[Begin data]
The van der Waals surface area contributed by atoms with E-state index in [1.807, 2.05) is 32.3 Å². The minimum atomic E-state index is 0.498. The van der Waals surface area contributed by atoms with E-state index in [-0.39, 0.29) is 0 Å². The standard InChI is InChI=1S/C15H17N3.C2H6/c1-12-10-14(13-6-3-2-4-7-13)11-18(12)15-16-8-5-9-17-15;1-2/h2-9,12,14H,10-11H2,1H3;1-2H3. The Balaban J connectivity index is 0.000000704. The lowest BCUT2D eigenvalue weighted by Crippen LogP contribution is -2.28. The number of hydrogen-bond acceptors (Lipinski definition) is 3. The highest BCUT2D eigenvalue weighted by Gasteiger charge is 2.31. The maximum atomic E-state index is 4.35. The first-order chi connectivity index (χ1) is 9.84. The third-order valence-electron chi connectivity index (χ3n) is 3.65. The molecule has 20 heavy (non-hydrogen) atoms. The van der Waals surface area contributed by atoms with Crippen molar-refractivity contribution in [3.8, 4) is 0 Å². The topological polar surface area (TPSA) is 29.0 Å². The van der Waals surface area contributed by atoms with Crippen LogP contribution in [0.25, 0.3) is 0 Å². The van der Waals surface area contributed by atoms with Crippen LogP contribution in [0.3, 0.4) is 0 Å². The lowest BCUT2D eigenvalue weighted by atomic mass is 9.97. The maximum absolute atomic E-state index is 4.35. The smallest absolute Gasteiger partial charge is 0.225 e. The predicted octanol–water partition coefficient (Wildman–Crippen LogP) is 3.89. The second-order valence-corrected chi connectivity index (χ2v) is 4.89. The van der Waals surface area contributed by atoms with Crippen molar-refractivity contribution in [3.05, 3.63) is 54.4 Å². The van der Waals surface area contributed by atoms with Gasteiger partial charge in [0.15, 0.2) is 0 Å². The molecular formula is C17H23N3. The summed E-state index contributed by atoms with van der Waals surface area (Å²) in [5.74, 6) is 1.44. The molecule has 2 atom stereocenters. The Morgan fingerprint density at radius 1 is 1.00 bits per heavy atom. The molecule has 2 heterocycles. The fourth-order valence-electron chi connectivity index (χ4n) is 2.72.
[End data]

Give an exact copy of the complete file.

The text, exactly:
The van der Waals surface area contributed by atoms with E-state index in [1.807, 2.05) is 32.3 Å². The minimum atomic E-state index is 0.498. The van der Waals surface area contributed by atoms with E-state index in [-0.39, 0.29) is 0 Å². The standard InChI is InChI=1S/C15H17N3.C2H6/c1-12-10-14(13-6-3-2-4-7-13)11-18(12)15-16-8-5-9-17-15;1-2/h2-9,12,14H,10-11H2,1H3;1-2H3. The Balaban J connectivity index is 0.000000704. The lowest BCUT2D eigenvalue weighted by Crippen LogP contribution is -2.28. The number of hydrogen-bond acceptors (Lipinski definition) is 3. The highest BCUT2D eigenvalue weighted by Gasteiger charge is 2.31. The maximum atomic E-state index is 4.35. The first-order chi connectivity index (χ1) is 9.84. The third-order valence-electron chi connectivity index (χ3n) is 3.65. The molecule has 20 heavy (non-hydrogen) atoms. The van der Waals surface area contributed by atoms with Crippen molar-refractivity contribution in [3.8, 4) is 0 Å². The topological polar surface area (TPSA) is 29.0 Å². The van der Waals surface area contributed by atoms with Crippen LogP contribution in [0.25, 0.3) is 0 Å². The van der Waals surface area contributed by atoms with Crippen LogP contribution in [0.3, 0.4) is 0 Å². The lowest BCUT2D eigenvalue weighted by atomic mass is 9.97. The maximum absolute atomic E-state index is 4.35. The smallest absolute Gasteiger partial charge is 0.225 e. The predicted octanol–water partition coefficient (Wildman–Crippen LogP) is 3.89. The second-order valence-corrected chi connectivity index (χ2v) is 4.89. The van der Waals surface area contributed by atoms with Crippen molar-refractivity contribution in [3.05, 3.63) is 54.4 Å². The van der Waals surface area contributed by atoms with Gasteiger partial charge in [0.15, 0.2) is 0 Å². The molecular formula is C17H23N3. The summed E-state index contributed by atoms with van der Waals surface area (Å²) in [5.74, 6) is 1.44. The molecule has 2 atom stereocenters. The Morgan fingerprint density at radius 1 is 1.00 bits per heavy atom. The molecule has 2 heterocycles. The fourth-order valence-electron chi connectivity index (χ4n) is 2.72.